In early spring of 2006 I traveled to the Ross Sea region of Antarctica for two weeks with the Artists to Antarctica program sponsored by Creative New Zealand and Antarctica New Zealand.
“Last Light” is a series of massive vertical photographic scrolls, panoramic photographic murals, 5x7 inch daguerreotypes and digital video loops that dwell on the Antarctica of gothic imagination: primordial, untamable and largely untouched. The work was driven by my own burgeoning horror at the effects of climate change on the earths polar icecaps and it invites viewers to experience Antarctica in a volatile and precarious state: as its massive ice shelves begin to warm and melt.
Through their massive, physically immersive scale, anachronistic technique and material weight, the “Last Light” photographs are formulated to be objects as historically and physically compelling as the subjects they represent. Through them I am inviting my audience to invest physically in a place of unrivalled importance and unfathomable strangeness that most of us will never visit but which is dangerously undermined by the warming caused by countless individual human acts.
The series makes allusion to the interconnectedness of natural systems and human intervention and complicates the simplistic notion of a clear Nature/Culture divide. There is a dark irony to the growing consensus that while efforts at colonizing Antarctica throughout the twentieth century barely dented its icy surface, our collective addiction to fossil fuels, acting incrementally and from afar has gnawed deeply into the ice structures that cover the continent. The resulting unintended effect is antiheroic, grimy, disintegrative and potentially cataclysmic. The photographs are at once epic and anti heroic in their attention to the cracks, crevasses, glacier faces and pressure ridges which emerge, collapse and re-form in a rhythm tied to global climate systems that are in turn linked to our own systems of consumption.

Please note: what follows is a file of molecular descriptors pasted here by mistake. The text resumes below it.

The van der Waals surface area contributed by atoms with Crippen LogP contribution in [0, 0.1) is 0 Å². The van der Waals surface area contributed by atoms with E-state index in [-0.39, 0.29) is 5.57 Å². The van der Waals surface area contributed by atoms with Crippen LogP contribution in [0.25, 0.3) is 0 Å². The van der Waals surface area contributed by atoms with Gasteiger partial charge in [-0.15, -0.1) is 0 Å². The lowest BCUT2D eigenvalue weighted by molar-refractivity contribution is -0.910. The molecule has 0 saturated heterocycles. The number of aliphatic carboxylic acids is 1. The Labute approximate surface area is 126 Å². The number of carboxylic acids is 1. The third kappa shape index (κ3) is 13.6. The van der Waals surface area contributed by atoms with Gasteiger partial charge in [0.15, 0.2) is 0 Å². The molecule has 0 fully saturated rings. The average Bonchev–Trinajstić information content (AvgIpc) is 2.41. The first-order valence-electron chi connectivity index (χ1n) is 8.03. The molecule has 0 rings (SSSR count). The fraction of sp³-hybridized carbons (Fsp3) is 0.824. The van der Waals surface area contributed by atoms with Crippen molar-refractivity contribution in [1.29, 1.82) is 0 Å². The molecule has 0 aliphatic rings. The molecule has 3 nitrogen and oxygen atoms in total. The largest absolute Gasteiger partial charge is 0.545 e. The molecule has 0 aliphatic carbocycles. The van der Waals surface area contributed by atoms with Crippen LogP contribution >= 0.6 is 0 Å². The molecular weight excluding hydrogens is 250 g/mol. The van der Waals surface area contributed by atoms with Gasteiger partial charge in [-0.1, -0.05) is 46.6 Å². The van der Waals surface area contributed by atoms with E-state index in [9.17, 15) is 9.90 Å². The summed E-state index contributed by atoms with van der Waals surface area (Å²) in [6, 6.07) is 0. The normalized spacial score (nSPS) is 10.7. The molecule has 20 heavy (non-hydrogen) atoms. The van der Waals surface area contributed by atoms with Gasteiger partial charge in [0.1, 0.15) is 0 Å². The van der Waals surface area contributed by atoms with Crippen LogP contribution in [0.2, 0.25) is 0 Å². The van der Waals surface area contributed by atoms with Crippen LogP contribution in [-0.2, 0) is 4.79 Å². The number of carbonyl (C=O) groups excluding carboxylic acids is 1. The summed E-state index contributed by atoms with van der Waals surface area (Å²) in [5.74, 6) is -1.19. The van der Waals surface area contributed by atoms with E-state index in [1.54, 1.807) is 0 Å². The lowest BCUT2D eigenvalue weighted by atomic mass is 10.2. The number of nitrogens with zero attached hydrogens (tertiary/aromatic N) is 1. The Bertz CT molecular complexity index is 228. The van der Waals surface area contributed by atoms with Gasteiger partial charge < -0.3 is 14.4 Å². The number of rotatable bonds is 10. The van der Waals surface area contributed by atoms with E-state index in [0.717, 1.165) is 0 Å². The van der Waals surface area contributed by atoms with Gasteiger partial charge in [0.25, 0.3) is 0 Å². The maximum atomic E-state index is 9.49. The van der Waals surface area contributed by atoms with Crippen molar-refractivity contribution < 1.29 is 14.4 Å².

I have depicted the Antarctic landscape as an alien icescape completely devoid of human objects, huge and oblivious but also replete with signs of fragility, stress and potential collapse. I used my cameras to isolate signs in the ice that I chose to read as clues or warnings.
“Last Light” employs anachronistic techniques to chart looming contemporary phenomena that will have enormous and uncharted effects on our collective future. The daguerreotype is an exquisite photographic technique that was essentially outmoded by the mid-nineteenth century invention of silver halide emulsion. I have used this technique to document signs in the ice: fissures, flaws, pressure ridges and a screaming ice ghoul that emerged high in an ice fall as we descended though a white out. Because the daguerreotype’s decline preceded Antarctic exploration, it is a mode of representation that has never been practiced on that continent. In doing so now I hope to draw my audience into a conversation about modernity and obsolescence, the relationship of individual action to collective conditions and the evidentiary role of photography.
Likewise, large format silver halide photography is being replaced at an astonishing pace by digital photography. Because digital photography can more easily be manipulated than analogue photography, the photograph’s role as evidence is also fast approaching obsolescence.
I will be printing and installing massive multiple-exposure photographic murals up to ten meters long and fifty inches wide that reconstruct the stretched, crumpled and contorted face of a glacier. These images invite immersion within the scene – a scene near impossible for most of us to access in life. They draw attention to the relational character of size, time, observed detail and evidence while blurring the distinction between immersion in an actual experience and the critical distance of analytic observation.
The visual references for these works are drawn from nineteenth century and early twentieth century science and exploration photography (Frank Hurley, Anna Aitken’s botanical cyanotypes, Etienne Jules Marey’s pre-cinematic time-lapses, John Adams Whipple’s daguerreotype moonscape of 1851), Romantic painting (Caspar David Friedrich and Frederic Edwin Church) and from the art, architecture and literature of the 1960’s and 1970’s, including minimalism and earth art (Michael Heizer’s geometrical earth pits, Robert Smithson’s monuments to entropy and Walter De Maria’s and Donald Judd’s expansive metallic desert installations); the optimistic modernism of Buckminster Fuller’s faceted domes, the proliferative logic of Italo Calvino’s invisible cities and JG Ballard’s drowned cities and crystal worlds.
Joyce Campbell 2007